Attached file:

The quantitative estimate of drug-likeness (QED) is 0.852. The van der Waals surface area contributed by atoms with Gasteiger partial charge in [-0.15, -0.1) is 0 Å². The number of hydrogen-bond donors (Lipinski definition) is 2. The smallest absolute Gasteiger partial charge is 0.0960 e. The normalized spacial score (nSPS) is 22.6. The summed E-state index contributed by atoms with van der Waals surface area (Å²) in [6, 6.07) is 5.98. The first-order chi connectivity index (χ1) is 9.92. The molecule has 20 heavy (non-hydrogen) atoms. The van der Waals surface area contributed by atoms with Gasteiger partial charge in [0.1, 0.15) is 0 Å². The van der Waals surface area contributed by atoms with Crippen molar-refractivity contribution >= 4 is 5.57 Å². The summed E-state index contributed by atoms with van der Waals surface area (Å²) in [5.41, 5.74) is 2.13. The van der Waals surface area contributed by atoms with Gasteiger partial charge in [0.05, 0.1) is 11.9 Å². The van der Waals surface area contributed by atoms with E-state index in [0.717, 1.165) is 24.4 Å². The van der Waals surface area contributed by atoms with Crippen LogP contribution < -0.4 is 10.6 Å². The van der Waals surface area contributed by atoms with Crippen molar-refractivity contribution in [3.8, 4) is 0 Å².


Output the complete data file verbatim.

The quantitative estimate of drug-likeness (QED) is 0.852. The van der Waals surface area contributed by atoms with Gasteiger partial charge in [-0.15, -0.1) is 0 Å². The number of hydrogen-bond donors (Lipinski definition) is 2. The smallest absolute Gasteiger partial charge is 0.0960 e. The normalized spacial score (nSPS) is 22.6. The summed E-state index contributed by atoms with van der Waals surface area (Å²) in [6, 6.07) is 5.98. The first-order chi connectivity index (χ1) is 9.92. The molecule has 20 heavy (non-hydrogen) atoms. The van der Waals surface area contributed by atoms with Gasteiger partial charge in [0.1, 0.15) is 0 Å². The van der Waals surface area contributed by atoms with Crippen molar-refractivity contribution >= 4 is 5.57 Å². The summed E-state index contributed by atoms with van der Waals surface area (Å²) in [5.41, 5.74) is 2.13. The van der Waals surface area contributed by atoms with Gasteiger partial charge in [0.05, 0.1) is 11.9 Å². The van der Waals surface area contributed by atoms with E-state index in [0.717, 1.165) is 24.4 Å². The van der Waals surface area contributed by atoms with Crippen LogP contribution < -0.4 is 10.6 Å². The van der Waals surface area contributed by atoms with Crippen molar-refractivity contribution in [3.8, 4) is 0 Å².